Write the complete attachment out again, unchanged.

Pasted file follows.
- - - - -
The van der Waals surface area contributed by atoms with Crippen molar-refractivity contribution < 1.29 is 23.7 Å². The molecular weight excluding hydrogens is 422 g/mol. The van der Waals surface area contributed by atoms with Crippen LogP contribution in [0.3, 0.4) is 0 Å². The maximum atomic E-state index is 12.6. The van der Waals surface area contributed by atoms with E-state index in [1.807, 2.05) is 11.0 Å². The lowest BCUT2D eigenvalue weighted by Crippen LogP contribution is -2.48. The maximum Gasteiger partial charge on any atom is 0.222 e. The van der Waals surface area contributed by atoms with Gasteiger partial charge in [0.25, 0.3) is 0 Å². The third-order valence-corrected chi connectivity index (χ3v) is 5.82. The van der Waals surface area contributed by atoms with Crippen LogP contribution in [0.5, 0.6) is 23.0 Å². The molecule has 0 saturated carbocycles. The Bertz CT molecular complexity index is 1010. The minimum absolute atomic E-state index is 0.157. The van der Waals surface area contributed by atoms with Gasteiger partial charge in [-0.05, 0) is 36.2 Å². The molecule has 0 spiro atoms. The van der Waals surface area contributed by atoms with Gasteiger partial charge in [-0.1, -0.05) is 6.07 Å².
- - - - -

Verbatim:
The van der Waals surface area contributed by atoms with Crippen molar-refractivity contribution < 1.29 is 23.7 Å². The molecular weight excluding hydrogens is 422 g/mol. The van der Waals surface area contributed by atoms with Crippen LogP contribution in [0.3, 0.4) is 0 Å². The maximum atomic E-state index is 12.6. The van der Waals surface area contributed by atoms with E-state index in [1.807, 2.05) is 11.0 Å². The lowest BCUT2D eigenvalue weighted by Crippen LogP contribution is -2.48. The maximum Gasteiger partial charge on any atom is 0.222 e. The van der Waals surface area contributed by atoms with Gasteiger partial charge in [0.25, 0.3) is 0 Å². The third-order valence-corrected chi connectivity index (χ3v) is 5.82. The van der Waals surface area contributed by atoms with Crippen LogP contribution in [0.5, 0.6) is 23.0 Å². The molecule has 0 saturated carbocycles. The Bertz CT molecular complexity index is 1010. The minimum absolute atomic E-state index is 0.157. The van der Waals surface area contributed by atoms with Gasteiger partial charge in [-0.05, 0) is 36.2 Å². The molecule has 0 spiro atoms. The van der Waals surface area contributed by atoms with Gasteiger partial charge in [-0.1, -0.05) is 6.07 Å².